SIMON: Yeah. I've also been told that, in fact, the suggestion for your song "Like A Surgeon" - did it come from Madonna?

YANKOVIC: It did. And some people say that Madonna asked me to do that. I don't - I wouldn't say that. From what I heard, she was just kind of musing out loud to a friend of hers one day. Oh, I wonder what Weird Al's is going to do - "Like A Surgeon" - 'cause it seemed like the obvious thing to do. And her friend happened to know my manager, and word got back to me. And I thought, well, not a bad idea. So, yeah, she did indirectly suggest that title for the song. So, again, we took that little nugget and blew it up into (laughter) the character that she becomes in the movie.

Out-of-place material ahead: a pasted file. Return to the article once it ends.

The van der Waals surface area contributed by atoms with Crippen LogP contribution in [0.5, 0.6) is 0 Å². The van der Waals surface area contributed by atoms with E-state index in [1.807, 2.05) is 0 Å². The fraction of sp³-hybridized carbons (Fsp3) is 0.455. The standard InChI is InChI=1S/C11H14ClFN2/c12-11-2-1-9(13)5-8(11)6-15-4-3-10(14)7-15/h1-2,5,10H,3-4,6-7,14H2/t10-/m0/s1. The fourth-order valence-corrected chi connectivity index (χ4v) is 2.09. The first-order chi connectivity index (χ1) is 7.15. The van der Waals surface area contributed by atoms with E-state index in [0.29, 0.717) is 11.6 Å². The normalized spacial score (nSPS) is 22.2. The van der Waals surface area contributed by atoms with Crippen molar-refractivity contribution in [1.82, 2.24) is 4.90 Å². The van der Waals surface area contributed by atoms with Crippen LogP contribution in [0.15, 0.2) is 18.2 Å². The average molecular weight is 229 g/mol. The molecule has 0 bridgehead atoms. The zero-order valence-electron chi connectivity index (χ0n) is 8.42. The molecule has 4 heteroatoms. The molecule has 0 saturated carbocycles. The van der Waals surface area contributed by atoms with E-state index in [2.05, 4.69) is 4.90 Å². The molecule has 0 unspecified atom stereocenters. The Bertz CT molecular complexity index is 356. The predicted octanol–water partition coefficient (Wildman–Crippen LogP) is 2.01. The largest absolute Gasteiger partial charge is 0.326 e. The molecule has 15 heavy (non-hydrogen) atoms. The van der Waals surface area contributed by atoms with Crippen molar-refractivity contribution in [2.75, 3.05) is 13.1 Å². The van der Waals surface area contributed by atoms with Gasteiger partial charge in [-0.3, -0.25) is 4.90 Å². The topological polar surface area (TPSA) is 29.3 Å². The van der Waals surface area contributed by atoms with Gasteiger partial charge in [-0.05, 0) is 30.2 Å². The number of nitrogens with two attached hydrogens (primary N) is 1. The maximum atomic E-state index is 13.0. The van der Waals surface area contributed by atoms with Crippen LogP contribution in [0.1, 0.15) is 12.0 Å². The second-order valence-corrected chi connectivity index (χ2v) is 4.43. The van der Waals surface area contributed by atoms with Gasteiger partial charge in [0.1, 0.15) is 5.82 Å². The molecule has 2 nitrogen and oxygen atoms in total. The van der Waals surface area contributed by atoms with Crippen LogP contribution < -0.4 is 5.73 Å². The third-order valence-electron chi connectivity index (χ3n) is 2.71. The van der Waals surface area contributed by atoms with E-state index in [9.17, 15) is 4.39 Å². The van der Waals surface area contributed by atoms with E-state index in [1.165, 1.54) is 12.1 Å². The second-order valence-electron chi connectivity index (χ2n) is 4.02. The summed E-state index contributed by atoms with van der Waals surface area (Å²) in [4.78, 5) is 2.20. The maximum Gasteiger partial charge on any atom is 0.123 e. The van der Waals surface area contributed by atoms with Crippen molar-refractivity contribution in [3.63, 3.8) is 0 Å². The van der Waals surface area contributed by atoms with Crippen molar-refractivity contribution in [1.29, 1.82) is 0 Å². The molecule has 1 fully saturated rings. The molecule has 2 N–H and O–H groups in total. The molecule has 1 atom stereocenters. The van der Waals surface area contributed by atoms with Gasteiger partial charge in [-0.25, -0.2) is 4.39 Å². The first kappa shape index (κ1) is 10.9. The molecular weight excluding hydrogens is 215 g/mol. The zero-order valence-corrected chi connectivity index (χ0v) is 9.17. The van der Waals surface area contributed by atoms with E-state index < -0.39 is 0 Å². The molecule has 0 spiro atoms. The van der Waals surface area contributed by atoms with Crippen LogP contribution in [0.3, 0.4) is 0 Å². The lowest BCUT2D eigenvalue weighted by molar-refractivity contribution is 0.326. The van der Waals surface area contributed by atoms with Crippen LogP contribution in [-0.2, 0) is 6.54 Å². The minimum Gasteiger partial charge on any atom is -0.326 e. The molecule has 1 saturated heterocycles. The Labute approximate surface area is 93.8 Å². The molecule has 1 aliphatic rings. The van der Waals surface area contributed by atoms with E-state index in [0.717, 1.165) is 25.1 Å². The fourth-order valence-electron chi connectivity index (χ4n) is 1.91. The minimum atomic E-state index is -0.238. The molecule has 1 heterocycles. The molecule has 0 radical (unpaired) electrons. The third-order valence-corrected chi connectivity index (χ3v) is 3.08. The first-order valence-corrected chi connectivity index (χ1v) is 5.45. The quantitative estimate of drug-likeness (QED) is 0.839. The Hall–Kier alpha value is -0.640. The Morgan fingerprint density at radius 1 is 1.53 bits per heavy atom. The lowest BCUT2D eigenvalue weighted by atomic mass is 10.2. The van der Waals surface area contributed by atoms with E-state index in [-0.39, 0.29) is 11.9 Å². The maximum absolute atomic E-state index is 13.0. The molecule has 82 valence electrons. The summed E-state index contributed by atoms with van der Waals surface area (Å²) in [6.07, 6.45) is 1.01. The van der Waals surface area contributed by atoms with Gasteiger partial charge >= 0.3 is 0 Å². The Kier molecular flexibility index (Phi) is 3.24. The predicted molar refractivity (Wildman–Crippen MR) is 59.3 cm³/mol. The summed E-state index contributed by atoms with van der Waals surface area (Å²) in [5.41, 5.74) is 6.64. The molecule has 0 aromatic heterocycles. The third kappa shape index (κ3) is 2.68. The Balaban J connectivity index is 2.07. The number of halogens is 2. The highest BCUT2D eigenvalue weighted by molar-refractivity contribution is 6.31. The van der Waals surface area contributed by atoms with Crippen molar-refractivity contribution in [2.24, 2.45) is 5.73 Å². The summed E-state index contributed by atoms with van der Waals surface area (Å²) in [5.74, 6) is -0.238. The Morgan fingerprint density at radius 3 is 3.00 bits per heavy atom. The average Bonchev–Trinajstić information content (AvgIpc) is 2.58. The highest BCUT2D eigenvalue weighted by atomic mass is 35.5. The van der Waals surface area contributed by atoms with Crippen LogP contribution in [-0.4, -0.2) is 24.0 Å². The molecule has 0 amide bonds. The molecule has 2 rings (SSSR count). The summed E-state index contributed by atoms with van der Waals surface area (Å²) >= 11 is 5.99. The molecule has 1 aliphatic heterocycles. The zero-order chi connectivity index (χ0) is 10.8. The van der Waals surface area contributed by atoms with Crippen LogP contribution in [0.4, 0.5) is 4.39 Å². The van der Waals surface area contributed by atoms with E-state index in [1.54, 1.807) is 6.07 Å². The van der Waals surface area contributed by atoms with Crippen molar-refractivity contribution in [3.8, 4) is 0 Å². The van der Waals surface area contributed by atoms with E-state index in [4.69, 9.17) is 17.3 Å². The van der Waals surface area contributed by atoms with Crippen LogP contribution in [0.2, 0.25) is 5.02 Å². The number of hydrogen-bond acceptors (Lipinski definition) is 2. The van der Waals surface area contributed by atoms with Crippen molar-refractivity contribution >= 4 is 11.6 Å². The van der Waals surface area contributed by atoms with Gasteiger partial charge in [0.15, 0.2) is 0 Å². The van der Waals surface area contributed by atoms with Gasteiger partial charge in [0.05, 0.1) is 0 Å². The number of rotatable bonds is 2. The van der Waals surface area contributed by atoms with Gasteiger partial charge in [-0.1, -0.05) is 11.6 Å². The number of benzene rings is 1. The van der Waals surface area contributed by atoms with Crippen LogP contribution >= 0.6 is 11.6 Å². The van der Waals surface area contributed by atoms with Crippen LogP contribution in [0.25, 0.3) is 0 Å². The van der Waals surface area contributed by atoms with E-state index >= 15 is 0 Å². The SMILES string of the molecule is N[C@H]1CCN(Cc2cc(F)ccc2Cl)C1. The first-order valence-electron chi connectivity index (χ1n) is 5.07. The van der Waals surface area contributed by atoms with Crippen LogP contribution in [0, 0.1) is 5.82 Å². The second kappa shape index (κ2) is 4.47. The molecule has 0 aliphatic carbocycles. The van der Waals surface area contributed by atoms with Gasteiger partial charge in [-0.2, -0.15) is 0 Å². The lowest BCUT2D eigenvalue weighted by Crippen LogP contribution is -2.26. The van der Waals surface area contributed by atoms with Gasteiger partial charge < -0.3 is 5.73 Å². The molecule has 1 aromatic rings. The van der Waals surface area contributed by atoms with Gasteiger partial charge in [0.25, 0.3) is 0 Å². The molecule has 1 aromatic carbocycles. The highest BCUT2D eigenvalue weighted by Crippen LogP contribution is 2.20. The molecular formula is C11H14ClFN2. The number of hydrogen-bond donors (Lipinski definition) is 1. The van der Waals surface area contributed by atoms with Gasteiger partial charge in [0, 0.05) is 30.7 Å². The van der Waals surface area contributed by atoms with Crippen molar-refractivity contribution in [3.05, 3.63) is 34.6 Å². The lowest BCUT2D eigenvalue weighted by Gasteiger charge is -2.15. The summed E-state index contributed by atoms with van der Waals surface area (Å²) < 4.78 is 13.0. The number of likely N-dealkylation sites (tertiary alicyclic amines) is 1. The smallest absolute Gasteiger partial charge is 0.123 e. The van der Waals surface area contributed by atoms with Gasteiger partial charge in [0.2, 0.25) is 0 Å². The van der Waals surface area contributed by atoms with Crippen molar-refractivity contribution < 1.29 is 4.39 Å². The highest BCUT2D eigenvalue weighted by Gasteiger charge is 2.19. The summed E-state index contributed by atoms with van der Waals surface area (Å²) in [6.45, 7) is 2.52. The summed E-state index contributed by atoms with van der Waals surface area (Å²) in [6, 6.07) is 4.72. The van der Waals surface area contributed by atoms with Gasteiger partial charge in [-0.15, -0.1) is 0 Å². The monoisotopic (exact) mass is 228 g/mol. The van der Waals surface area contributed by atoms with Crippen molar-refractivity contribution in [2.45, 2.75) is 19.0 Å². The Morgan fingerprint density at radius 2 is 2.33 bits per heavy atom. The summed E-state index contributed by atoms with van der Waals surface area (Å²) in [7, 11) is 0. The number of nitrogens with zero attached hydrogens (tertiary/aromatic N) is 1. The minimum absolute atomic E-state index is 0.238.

SIMON: Can't believe I'm asking you a serious question, but here goes. Were you...


SIMON: Were you trying to say something, show something about biopics?

YANKOVIC: Well, the whole joke is that biopics take so many creative liberties that they really can't be trusted whatsoever.

SIMON: Yeah.

YANKOVIC: Even documentaries, sometimes you can't trust 100%. But biopics are made purely for entertainment purposes. And they're based in reality, but they take a lot of liberties. And when I saw movies like "Bohemian Rhapsody" and "Rocketman," both of which I really liked - and I'm a huge Queen fan and a huge Elton John fan - it irked me because I saw so many times when they just arbitrarily changed facts or changed the chronology. And as a fan, that disturbed me. But I understood on some level why they did it. But I just thought, like, oh, if I ever do my own biopic, I'm just going to throw facts out the window.